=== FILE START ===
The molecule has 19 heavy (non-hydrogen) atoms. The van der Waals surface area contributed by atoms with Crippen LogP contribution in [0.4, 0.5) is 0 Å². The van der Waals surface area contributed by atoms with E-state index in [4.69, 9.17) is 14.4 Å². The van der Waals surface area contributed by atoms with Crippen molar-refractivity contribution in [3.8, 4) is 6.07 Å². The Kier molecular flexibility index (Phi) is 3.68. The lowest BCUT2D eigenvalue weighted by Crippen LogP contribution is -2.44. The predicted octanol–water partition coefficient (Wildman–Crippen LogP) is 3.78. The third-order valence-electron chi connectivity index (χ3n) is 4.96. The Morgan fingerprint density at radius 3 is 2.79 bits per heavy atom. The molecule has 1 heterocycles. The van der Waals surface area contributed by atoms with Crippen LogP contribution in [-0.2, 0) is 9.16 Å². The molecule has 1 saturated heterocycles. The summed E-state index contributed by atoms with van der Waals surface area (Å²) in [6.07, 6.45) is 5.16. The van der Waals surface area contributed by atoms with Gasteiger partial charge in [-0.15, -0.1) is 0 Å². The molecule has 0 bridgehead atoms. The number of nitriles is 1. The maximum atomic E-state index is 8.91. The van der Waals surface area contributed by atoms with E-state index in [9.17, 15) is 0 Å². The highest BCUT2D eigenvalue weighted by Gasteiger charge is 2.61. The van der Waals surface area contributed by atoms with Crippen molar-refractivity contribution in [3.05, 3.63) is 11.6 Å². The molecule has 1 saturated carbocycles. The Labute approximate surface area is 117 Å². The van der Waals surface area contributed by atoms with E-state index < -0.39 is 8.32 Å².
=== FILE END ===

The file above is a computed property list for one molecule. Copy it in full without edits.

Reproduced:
The molecule has 19 heavy (non-hydrogen) atoms. The van der Waals surface area contributed by atoms with Crippen LogP contribution in [0.4, 0.5) is 0 Å². The van der Waals surface area contributed by atoms with E-state index in [4.69, 9.17) is 14.4 Å². The van der Waals surface area contributed by atoms with Crippen molar-refractivity contribution in [3.8, 4) is 6.07 Å². The Kier molecular flexibility index (Phi) is 3.68. The lowest BCUT2D eigenvalue weighted by Crippen LogP contribution is -2.44. The predicted octanol–water partition coefficient (Wildman–Crippen LogP) is 3.78. The third-order valence-electron chi connectivity index (χ3n) is 4.96. The Morgan fingerprint density at radius 3 is 2.79 bits per heavy atom. The molecule has 1 heterocycles. The van der Waals surface area contributed by atoms with Crippen LogP contribution in [-0.2, 0) is 9.16 Å². The molecule has 1 saturated heterocycles. The summed E-state index contributed by atoms with van der Waals surface area (Å²) in [6.07, 6.45) is 5.16. The van der Waals surface area contributed by atoms with Gasteiger partial charge in [-0.15, -0.1) is 0 Å². The molecule has 0 bridgehead atoms. The number of nitriles is 1. The maximum atomic E-state index is 8.91. The van der Waals surface area contributed by atoms with E-state index in [9.17, 15) is 0 Å². The highest BCUT2D eigenvalue weighted by Gasteiger charge is 2.61. The van der Waals surface area contributed by atoms with Crippen molar-refractivity contribution in [3.05, 3.63) is 11.6 Å². The molecule has 1 saturated carbocycles. The Labute approximate surface area is 117 Å². The van der Waals surface area contributed by atoms with E-state index < -0.39 is 8.32 Å².